OCONOMOWOC, Wis.--(BUSINESS WIRE)--September is “National Recovery Month,” a nationwide observance established by the Substance Abuse and Mental Health Services Administration (SAMHSA), commemorating those in recovery from substance abuse, as well as raising awareness for mental health. Now in its 26th year, National Recovery Month was created to reinforce these messages:
- behavioral health is directly connected to a person’s overall health
- prevention is effective
- treatment is successful
- recovery is possible
According to SAMHSA, behavioral health providers have collectively seen more positive treatment outcomes, such as those created by Rogers, as they shift to a recovery-oriented model of care. Despite this increase in positive treatment outcomes, the National Institute on Drug Abuse reports that of all Americans suffering from drug or alcohol abuse who need treatment, only 11.2% of them receive professional help. Even if a person does seek out a treatment facility, their recovery process is far from easy.
Michael M. Miller, MD, FASAM, FAPA, medical director of Rogers’ Herrington Recovery Center in Oconomowoc, says, “At Rogers, we train patients for the marathon that the recovery process is; it’s not just a 100-meter dash to the finish. Their real work is just beginning after their discharge and it’s up to them to continue on their journey to wellness.”
Rogers helps prepare people for the marathon recovery process by including a patient’s family in the treatment process, which ensures a more successful transition back into the home. Exposure outings and discharge planning also help make provisions to ensure the patient will be successful in their lives beyond Rogers. Rogers InHealth, which helps to reduce mental health stigma, also helps individuals through the recovery process by sharing personal stories, offering hope to all people suffering from substance abuse and encouraging patients to push through their marathon.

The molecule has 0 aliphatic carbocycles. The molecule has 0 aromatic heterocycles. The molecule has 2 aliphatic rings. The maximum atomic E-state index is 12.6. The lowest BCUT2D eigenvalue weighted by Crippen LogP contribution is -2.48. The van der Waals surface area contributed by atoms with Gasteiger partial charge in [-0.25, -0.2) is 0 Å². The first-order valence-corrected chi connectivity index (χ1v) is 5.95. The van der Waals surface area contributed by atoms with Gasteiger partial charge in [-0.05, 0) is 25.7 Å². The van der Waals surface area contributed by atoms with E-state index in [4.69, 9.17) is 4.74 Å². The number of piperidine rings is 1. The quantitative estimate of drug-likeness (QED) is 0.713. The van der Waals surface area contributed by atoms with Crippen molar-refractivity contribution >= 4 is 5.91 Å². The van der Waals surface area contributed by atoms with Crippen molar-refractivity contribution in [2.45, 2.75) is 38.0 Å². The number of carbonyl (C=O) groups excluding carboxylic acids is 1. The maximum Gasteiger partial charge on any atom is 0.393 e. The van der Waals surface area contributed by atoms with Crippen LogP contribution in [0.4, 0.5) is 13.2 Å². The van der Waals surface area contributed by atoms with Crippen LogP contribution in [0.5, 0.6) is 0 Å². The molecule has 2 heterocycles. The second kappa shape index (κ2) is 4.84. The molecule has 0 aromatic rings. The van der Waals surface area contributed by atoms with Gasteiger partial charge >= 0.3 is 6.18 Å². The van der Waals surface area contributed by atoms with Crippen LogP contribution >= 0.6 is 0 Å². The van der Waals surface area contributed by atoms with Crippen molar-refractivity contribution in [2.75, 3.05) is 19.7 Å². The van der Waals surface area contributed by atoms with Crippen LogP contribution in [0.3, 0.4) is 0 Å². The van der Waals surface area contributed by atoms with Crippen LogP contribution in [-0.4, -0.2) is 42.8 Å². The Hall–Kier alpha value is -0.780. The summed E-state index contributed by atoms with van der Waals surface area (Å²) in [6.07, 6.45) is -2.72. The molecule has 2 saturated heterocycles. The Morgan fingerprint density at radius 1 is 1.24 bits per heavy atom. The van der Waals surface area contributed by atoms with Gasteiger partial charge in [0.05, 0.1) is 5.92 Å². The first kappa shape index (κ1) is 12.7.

Dr. Miller goes on to address recovery by explaining that addiction is a brain disease. “When an individual’s brain becomes unable to impede certain impulses, such as to drink alcohol or use drugs, the disease can often destroy multiple facets of their lives, such as their relationships with friends and family or disrupt their work productivity. That is why at Rogers, we address recovery by both abstinence and cognitive retraining.” The Herrington Recovery Center is one resource that allows patients to unite under a common goal and even support one another after discharge.
At the Herrington Recovery Center, patients utilizing addiction services celebrate their initial recovery with a formal ceremony as they leave Rogers. It helps them acknowledge their completion of the beginning stages of the 12-step program, a method designed to overcome addiction which was created by a co-founder of Alcoholics Anonymous (AA). Addiction treatment at Rogers Memorial Hospital incorporates this traditional 12-step program into a range of innovative therapeutic modalities including group therapy, cognitive behavioral therapy (CBT), relapse prevention therapy and more.
Working hard to create positive treatment outcomes begins with a strong foundation of evidence-based treatment, which directs a supports a patient’s recovery process—leading to the discovery of health, wellness and a life worth living. Rogers Memorial Hospital offers individualized treatment plans and multiple levels of mental health and addiction services including: withdrawal management, inpatient, partial hospitalization, intensive outpatient and residential treatment. If you or someone you know is struggling with recovery, learn more at rogershospital.org or call 800-767-4411 for a free screening.
Wisconsin-based Rogers Behavioral Health System is a private, not-for-profit system nationally recognized for its specialized psychiatry and addiction services. Anchored by Rogers Memorial Hospital, Rogers offers multiple levels of evidence-based treatment for adults, children and adolescents with depression and mood disorders, eating disorders, addiction, obsessive-compulsive and anxiety disorders, and posttraumatic stress disorder in multiple locations. For more information, visit www.rogershospital.org.